Housing secretary Robert Jenrick has confirmed that the Government will fully fund the cost of replacing unsafe cladding for all leaseholders in residential buildings six storeys and over in England.
The announcement is the first step in a five-point plan which Mr Jenrick describes as ‘a comprehensive plan to remove unsafe cladding, support leaseholders, restore confidence to this part of the housing market’.
The second step in the plan, which will be funded by £3.5bn from the Government, is a finance scheme for leaseholders in buildings between 11 and 18 metres (four to six storeys). This will ensure they never pay more than £50 a month for cladding removal.
The housing secretary also confirmed that the Government will be introducing a ‘Gateway 2’ developer levy, which will be targeted and apply when developers seek permission to develop certain high-rise buildings in England.
There will also be a new tax on the UK residential property development sector. This will raise at least £2bn over a decade to help pay for cladding remediation costs.
‘This is a comprehensive plan to remove unsafe cladding, support leaseholders, restore confidence to this part of the housing market and ensure this situation never arises again,’ said Mr Jenrick.
‘Our unprecedented intervention means the hundreds of thousands of leaseholders who live in higher-rise buildings will now pay nothing towards the cost of removing unsafe cladding.’
The plan is part of the response to the 2017 Grenfell fire tragedy and follows the establishment last month of a national regulator to ensure building materials are ‘fit for purpose’. It also follows the announcement of a £30m fire alarm fund earlier this month.
The housing secretary’s five-point plan includes a commitment to bring forward legislation this year to tighten the regulation of building safety and to review the construction products regime to prevent malpractice.
‘Remedying the failures of building safety cannot just be a responsibility for taxpayers. That is why we will also be introducing a levy and tax on developers to contribute to righting the wrongs of the past,’ said Mr Jenrick.
‘These measures will provide certainty to residents and lenders, boosting the housing market, reinstating the value of properties and getting buying and selling homes back on track. We are working with lenders and surveyors to make this happen.'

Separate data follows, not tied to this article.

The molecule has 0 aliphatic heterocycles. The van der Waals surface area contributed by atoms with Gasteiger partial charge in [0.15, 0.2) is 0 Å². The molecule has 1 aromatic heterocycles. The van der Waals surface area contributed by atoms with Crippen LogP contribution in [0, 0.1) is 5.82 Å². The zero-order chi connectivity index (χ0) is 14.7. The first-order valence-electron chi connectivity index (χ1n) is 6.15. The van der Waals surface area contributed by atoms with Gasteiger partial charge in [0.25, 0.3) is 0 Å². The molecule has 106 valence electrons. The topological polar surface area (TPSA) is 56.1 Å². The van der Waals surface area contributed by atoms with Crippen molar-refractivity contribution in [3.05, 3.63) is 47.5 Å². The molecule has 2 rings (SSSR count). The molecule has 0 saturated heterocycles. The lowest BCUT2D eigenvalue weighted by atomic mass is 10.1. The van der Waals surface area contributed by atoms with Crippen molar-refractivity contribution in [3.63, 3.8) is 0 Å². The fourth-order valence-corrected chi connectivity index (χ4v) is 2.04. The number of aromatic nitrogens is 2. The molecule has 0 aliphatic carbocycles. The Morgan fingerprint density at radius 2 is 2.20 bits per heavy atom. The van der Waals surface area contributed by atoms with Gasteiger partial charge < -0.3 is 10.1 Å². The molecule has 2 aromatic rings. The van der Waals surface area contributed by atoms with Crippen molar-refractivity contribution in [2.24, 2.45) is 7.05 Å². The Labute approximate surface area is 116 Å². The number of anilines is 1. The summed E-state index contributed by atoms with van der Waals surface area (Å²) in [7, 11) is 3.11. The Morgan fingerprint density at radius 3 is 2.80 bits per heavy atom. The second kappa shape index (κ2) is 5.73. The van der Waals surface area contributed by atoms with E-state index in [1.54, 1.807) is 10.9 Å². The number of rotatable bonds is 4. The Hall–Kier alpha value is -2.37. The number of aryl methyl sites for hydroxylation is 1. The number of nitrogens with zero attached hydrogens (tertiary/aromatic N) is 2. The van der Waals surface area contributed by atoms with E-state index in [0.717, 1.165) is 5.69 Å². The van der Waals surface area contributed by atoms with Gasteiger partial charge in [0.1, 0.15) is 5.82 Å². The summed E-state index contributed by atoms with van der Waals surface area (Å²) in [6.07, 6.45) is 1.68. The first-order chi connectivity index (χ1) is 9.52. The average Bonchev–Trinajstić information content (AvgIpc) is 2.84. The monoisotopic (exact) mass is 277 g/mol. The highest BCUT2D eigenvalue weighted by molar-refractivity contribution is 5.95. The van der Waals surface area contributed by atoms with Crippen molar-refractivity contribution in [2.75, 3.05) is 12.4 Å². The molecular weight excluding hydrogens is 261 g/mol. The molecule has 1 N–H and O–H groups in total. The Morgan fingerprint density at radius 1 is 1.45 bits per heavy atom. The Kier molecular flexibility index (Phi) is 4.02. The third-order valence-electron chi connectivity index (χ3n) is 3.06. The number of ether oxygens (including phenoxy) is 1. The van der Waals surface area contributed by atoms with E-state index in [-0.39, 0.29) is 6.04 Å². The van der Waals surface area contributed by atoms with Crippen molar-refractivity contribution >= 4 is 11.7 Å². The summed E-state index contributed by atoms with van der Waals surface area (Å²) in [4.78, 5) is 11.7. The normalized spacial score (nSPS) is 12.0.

Lord Porter, building safety spokesperson at the Local Government Association, said: 'We urge the Government to bring forward this relief as soon as possible to ease the suffering of leaseholders and prevent wider economic damage that could result if the cladding scandal continues to impact the housing market as it has done recently.
'Social landlords taking swift and responsible action to fix their dangerous buildings will also need their costs covered so they can also focus on investing in the social housing the country needs.'
Commenting on the announcement, the chair of the Housing, Communities and Local Government Committee, Clive Betts MP, said: 'The increase in the level of support the Government is providing to support the removal of cladding in certain circumstances is welcome.
'However, the arbitrary difference in the level of support depending on whether an individual lives in a building of five or six stories is unfair. These problems are not of leaseholders making and a situation where different blocks in the same development will get different support creating a two tier system of support cannot be right. Equally, the fire safety defects in modern buildings go far beyond external cladding and we will look closely at how today’s announcement addresses these wider problems, if at all.
'The devil will be in the detail and the Housing, Communities and Local Government Committee will look closely at the proposals to understand the true impact, particularly what support there will be for Housing Associations and Local Authorities.'